In the wake of Uncharted, DOOM and other big games in May, it would be easy to miss next week’s release of TMNT: Mutants In Manhattan, the newest title from Japanese action powerhouse PlatinumGames. You shouldn’t.
While hardly a household name, Platinum typically works in the vein of Devil May Cry — it probably doesn’t hurt that creator Hideki Kamiya is one of the studio’s founding members — producing furious, breakneck creations that combine technical gameplay (i.e., where characters are given a ton of different attacks, not to mention other design hooks) with incredible artistic flourish.
There are few better development houses on the planet that produce more intense offerings in the genre (and if you haven’t played Vanquish or Metal Gear Rising, I highly recommend you do immediately). Still, sentiment was a little uneasy when, around this time last year Activision quietly announced that Platinum had apparently made a Transformers title based on the Generation 1 cartoon series.
Licensed games, of course, have had a long history of poor quality, usually due to publishers simply wanting to push something out just to profit. Before Transformers Devastation — which incidentally ended up being far better than it should be expected that a game based on transforming robots could be — their only foray into licensed games was the poorly-received Legend of Korra.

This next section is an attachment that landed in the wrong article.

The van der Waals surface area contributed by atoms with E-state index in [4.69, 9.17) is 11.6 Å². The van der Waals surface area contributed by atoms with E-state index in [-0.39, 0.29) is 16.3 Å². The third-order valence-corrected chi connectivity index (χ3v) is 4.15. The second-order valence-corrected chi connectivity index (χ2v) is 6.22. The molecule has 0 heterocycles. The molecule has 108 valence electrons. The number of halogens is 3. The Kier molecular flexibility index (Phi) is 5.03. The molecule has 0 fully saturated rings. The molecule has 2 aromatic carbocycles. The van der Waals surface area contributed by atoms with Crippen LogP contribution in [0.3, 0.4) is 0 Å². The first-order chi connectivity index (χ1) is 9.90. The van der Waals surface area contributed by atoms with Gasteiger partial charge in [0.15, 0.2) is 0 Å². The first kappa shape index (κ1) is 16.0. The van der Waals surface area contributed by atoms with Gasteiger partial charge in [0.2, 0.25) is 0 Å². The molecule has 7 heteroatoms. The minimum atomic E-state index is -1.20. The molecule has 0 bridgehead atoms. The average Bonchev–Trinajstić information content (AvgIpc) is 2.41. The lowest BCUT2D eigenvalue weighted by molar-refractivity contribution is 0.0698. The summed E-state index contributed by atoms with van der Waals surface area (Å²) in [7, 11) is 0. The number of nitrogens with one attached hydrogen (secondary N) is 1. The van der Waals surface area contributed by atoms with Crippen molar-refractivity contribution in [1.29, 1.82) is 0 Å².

Now having utterly proven their geeky adoration of Optimus Prime and company, theres no reason why we shouldn’t think that Platinum’s TMNT will be any different. Much like Devastation, Mutants in Manhattan looks like a lovingly-crafted tribute from a visual standpoint, like the kind of Turtles game a lot of us have dreamed of since we were kids. The quarter also actually look like turtles — unlike Michael Bay’s humanoid CG goblins — and the few trailers released seem to have a cast with a lot of fan favorite characters, too (Krang!). Oh, and there’s four-player co-op.
Though I never would’ve thought Platinum would do something like TMNT game, given their pedigree for this kind of thing — and their apparent nostalgia for the glory days of ‘80s cartoons — this seems like a pretty sure bet.
It is possible that, considering they already have their hands full with the more development-intensive Scalebound and Nier: Automata due for release sometime in the next year or two, Mutants In Manhattan may take after Devastation’s relatively short length. If the developers can make four players using the same camera a viable prospect, co-op would also really benefit from being able to play on the couch with friends; currently it’s online only, so here’s hoping that’s a solution that can be added later with an update. (Seriously, guys).
But even so, the last good TMNT game was probably back in the arcade days — this should be a better experience for fans than whatever Bay’s team is responsible for at the summer box office.